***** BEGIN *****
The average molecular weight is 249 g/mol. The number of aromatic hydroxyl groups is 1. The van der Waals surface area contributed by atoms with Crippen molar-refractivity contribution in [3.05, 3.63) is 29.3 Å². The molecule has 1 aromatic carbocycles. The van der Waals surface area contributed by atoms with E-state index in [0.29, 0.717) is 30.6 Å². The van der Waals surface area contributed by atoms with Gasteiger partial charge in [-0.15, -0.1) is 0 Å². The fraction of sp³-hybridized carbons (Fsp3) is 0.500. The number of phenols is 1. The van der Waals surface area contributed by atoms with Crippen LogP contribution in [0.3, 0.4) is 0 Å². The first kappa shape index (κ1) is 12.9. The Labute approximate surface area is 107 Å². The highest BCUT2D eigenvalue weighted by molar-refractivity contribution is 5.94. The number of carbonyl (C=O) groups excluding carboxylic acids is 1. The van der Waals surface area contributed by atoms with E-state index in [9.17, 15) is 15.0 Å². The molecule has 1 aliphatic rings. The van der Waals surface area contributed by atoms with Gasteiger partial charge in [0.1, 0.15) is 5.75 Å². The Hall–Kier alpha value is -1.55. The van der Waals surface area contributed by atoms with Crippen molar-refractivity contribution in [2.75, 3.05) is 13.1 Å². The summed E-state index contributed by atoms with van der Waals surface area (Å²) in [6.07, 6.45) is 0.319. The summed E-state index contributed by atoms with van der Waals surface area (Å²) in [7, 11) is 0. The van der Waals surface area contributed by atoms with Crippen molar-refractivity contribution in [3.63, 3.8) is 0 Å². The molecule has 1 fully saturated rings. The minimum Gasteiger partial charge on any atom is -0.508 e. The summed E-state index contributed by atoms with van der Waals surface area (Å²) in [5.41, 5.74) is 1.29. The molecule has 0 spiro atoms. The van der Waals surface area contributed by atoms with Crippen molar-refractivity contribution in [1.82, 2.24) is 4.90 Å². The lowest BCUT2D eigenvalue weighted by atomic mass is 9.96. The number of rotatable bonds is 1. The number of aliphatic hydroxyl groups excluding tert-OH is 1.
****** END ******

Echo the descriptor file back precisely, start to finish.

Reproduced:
The average molecular weight is 249 g/mol. The number of aromatic hydroxyl groups is 1. The van der Waals surface area contributed by atoms with Crippen molar-refractivity contribution in [3.05, 3.63) is 29.3 Å². The molecule has 1 aromatic carbocycles. The van der Waals surface area contributed by atoms with E-state index in [0.29, 0.717) is 30.6 Å². The van der Waals surface area contributed by atoms with Gasteiger partial charge in [-0.15, -0.1) is 0 Å². The fraction of sp³-hybridized carbons (Fsp3) is 0.500. The number of phenols is 1. The van der Waals surface area contributed by atoms with Crippen LogP contribution in [0.3, 0.4) is 0 Å². The first kappa shape index (κ1) is 12.9. The Labute approximate surface area is 107 Å². The highest BCUT2D eigenvalue weighted by molar-refractivity contribution is 5.94. The number of carbonyl (C=O) groups excluding carboxylic acids is 1. The van der Waals surface area contributed by atoms with E-state index in [9.17, 15) is 15.0 Å². The molecule has 1 aliphatic rings. The van der Waals surface area contributed by atoms with Gasteiger partial charge in [0.1, 0.15) is 5.75 Å². The Hall–Kier alpha value is -1.55. The van der Waals surface area contributed by atoms with Crippen molar-refractivity contribution in [2.75, 3.05) is 13.1 Å². The summed E-state index contributed by atoms with van der Waals surface area (Å²) in [6.07, 6.45) is 0.319. The summed E-state index contributed by atoms with van der Waals surface area (Å²) in [7, 11) is 0. The van der Waals surface area contributed by atoms with Crippen molar-refractivity contribution in [3.63, 3.8) is 0 Å². The molecule has 1 fully saturated rings. The minimum Gasteiger partial charge on any atom is -0.508 e. The summed E-state index contributed by atoms with van der Waals surface area (Å²) in [5.41, 5.74) is 1.29. The molecule has 0 spiro atoms. The van der Waals surface area contributed by atoms with Crippen molar-refractivity contribution in [1.82, 2.24) is 4.90 Å². The lowest BCUT2D eigenvalue weighted by atomic mass is 9.96. The number of rotatable bonds is 1. The number of aliphatic hydroxyl groups excluding tert-OH is 1.